Edge Wade, Spring 2016
1,224.65 acres Franklin Co. DeLorme 40, I-3
DNR owned; for more information call 636-257-3788
Directions: From Union, go east on US 50, turn left onto
Historic US 66 East (a.k.a. Rt. AT) for .7 mile, then right onto MO Rt. O for
4.9 miles to a left onto Montgomery Rd. into the park. From St. Louis, follow I-44, take exit 253 and
go south on Robertsville Rd., then left onto Rt. O, and left onto Montgomery
Rd. into the park.
ADA Information: A sampling of the
habitats can be birded from a car and/or from one of the day use areas. Restroom and vault toilet are ADA compliant.
Visit/Species to Expect: Good birding begins at the park entrance on Montgomery Road. A slow drive along the road as it parallels the brushy railroad embankment makes good use of the car as a blind. Sparrows are common here, with species varying according to season. Of the 11 sparrow species reported from the park, all but Vesper and Henslow’s are likely to be seen along this section of road.
As of 2016, a good spectrum of species made up the 110 birds on the
list of sightings. Summer nesters
include Wood Thrush, Gray Catbird, Brown Thrasher, Blue Grosbeak, Summer and
Scarlet Tanager, and Orchard Oriole, as well as the year-round residents of
Carolina Chickadee, Tufted Titmouse, White-breasted Nuthatch and Carolina Wren.
interest to birders: The Meramec River bounding
the park on the north and west, and Calvey Creek on the east create a riparian
bordered cul-de-sac mosaic of rich bottomland and upland forest habitats
favored by many bird species.
Exploring the park by car and foot will bring the birder to glades,
grasslands, old fields and riparian areas, each with a rewarding mix of birds
to enjoy. An aggressive habitat
improvement effort is underway at the park. Controlled burns are opening up woodland understory. Cedars have encroached into glades and old
fields. Removal will be a major effort.
The Spice Bush Trail is a .8-mile loop. Access is to the left (west) a little north of the road into the day use area with the playground equipment. Migrant passerines, and in summer, typical Ozark breeders should be expected along the trail. In migration, watch along the trail for any one of the 19 species of warblers and 5 species of vireo reported from the park. In summer, watch and listen especially for Bell’s Vireo, Louisiana Waterthrush, Common Yellowthroat, Northern Parula, Kentucky, Blue-winged and Prairie Warbler.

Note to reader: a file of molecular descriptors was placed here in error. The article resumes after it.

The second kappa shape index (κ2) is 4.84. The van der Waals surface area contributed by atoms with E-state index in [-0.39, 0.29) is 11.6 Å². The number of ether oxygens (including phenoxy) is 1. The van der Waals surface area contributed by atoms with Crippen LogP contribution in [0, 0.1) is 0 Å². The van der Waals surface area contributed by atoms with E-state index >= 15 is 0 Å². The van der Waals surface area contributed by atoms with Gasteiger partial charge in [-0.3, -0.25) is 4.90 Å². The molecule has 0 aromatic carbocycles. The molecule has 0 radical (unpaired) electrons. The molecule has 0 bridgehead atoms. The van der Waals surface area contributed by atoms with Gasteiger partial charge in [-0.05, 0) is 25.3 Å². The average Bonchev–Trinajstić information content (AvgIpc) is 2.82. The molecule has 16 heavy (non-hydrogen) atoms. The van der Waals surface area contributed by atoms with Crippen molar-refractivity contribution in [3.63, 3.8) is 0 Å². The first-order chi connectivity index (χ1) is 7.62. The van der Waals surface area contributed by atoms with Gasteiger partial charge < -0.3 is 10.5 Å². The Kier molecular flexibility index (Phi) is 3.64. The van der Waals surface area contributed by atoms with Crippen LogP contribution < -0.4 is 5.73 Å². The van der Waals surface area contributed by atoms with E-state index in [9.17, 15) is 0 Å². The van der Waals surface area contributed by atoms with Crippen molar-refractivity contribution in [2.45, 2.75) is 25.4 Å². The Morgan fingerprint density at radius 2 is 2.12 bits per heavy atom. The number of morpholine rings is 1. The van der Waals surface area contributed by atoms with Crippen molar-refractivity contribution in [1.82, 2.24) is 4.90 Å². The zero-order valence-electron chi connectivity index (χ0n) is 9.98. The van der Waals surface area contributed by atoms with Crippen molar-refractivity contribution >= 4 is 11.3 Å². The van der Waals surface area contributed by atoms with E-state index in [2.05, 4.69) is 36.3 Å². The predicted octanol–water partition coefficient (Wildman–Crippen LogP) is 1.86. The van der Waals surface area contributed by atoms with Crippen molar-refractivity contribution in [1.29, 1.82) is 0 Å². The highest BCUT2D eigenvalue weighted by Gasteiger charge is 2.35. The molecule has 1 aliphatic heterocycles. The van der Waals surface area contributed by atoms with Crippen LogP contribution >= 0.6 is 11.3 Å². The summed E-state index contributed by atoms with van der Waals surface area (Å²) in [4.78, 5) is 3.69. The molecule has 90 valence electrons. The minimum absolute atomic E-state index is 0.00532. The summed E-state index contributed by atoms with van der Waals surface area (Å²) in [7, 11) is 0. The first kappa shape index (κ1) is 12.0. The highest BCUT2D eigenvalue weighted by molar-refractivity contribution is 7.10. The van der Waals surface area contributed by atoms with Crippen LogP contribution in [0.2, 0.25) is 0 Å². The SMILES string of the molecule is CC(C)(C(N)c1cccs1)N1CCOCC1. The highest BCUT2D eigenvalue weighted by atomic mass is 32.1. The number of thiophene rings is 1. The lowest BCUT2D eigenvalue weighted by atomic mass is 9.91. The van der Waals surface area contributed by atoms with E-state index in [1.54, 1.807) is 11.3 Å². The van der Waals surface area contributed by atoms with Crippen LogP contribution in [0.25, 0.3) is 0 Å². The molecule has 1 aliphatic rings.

Additional strolls through bottomland forest and old fields may be had “far from the madding crowd” in more remote parts of the park. Two old roads to cemeteries traverse habitats likely to produce the same broad variety of species as on the Spice Bush Trail, but with fewer park visitors frolicking along the way. Along Red Tail Hawk Loop, before it reaches the campground, a .4 mile-long old road leads south to Shiloh Cemetery. The Roberts family cemetery lies at the end of a .3 mile long old road to the right of the main road as it approaches
boat ramp day use area.
A wide power line right-of-way paralleling the Meramec River intersects
the road just south of the boat ramp day use area. A check of the utility poles and of the sky
above may produce a raptor or two, and the open glade-like and grassy areas
below are likely to harbor sparrows and meadowlarks.
Toilets: Flush toilets are in the playground day-use
area and at the campground. A Vault
toilet is near the boat ramp.
Camping: There are 12
basic and 13 electric campsites, and a family site. All are reservable. Some sites have wood platforms to provide a
level tent area.
Hazards/Limitations: The park is close to St. Louis, so may have heavy visitation on warm weekends and in summer. Ticks, chiggers, and bright sun should be considered when planning a trip here if you’ll be hiking. The Meramec is a flood-prone river. Portions of the park may be closed in high water times.
Sites: Catawissa CA, Union Access, Chouteau Claim
Access, Shaw Nature Reserve, Pacific Palisades CA, Young CA.